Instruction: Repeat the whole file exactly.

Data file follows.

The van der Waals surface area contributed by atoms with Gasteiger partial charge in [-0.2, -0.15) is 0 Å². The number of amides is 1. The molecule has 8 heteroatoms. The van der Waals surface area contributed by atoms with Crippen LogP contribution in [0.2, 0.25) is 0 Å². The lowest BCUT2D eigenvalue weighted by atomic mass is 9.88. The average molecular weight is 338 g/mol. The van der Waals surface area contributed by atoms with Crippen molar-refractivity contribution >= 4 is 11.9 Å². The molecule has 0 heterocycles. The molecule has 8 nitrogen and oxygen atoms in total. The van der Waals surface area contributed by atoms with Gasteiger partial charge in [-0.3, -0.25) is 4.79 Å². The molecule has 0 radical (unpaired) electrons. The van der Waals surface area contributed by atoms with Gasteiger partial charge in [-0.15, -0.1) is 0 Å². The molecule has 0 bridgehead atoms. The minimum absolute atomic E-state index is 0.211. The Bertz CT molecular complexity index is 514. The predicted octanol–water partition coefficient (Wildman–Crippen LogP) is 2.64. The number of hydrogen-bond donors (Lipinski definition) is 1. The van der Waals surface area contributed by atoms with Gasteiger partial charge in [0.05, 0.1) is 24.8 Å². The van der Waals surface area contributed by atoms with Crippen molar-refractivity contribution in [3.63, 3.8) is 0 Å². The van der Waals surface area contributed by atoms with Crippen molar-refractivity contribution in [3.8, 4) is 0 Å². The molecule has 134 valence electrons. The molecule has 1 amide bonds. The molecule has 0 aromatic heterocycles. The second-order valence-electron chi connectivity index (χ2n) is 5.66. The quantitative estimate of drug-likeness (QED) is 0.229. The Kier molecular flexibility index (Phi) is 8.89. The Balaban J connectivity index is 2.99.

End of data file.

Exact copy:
The van der Waals surface area contributed by atoms with Gasteiger partial charge in [-0.2, -0.15) is 0 Å². The number of amides is 1. The molecule has 8 heteroatoms. The van der Waals surface area contributed by atoms with Crippen LogP contribution in [0.2, 0.25) is 0 Å². The lowest BCUT2D eigenvalue weighted by atomic mass is 9.88. The average molecular weight is 338 g/mol. The van der Waals surface area contributed by atoms with Crippen molar-refractivity contribution >= 4 is 11.9 Å². The molecule has 0 heterocycles. The molecule has 8 nitrogen and oxygen atoms in total. The van der Waals surface area contributed by atoms with Gasteiger partial charge in [-0.3, -0.25) is 4.79 Å². The molecule has 0 radical (unpaired) electrons. The van der Waals surface area contributed by atoms with Gasteiger partial charge in [-0.15, -0.1) is 0 Å². The molecule has 0 bridgehead atoms. The minimum absolute atomic E-state index is 0.211. The Bertz CT molecular complexity index is 514. The predicted octanol–water partition coefficient (Wildman–Crippen LogP) is 2.64. The number of hydrogen-bond donors (Lipinski definition) is 1. The van der Waals surface area contributed by atoms with Gasteiger partial charge in [0.05, 0.1) is 24.8 Å². The van der Waals surface area contributed by atoms with Crippen molar-refractivity contribution in [3.63, 3.8) is 0 Å². The van der Waals surface area contributed by atoms with Crippen molar-refractivity contribution in [3.8, 4) is 0 Å². The molecule has 134 valence electrons. The molecule has 1 amide bonds. The molecule has 0 aromatic heterocycles. The second-order valence-electron chi connectivity index (χ2n) is 5.66. The quantitative estimate of drug-likeness (QED) is 0.229. The Kier molecular flexibility index (Phi) is 8.89. The Balaban J connectivity index is 2.99.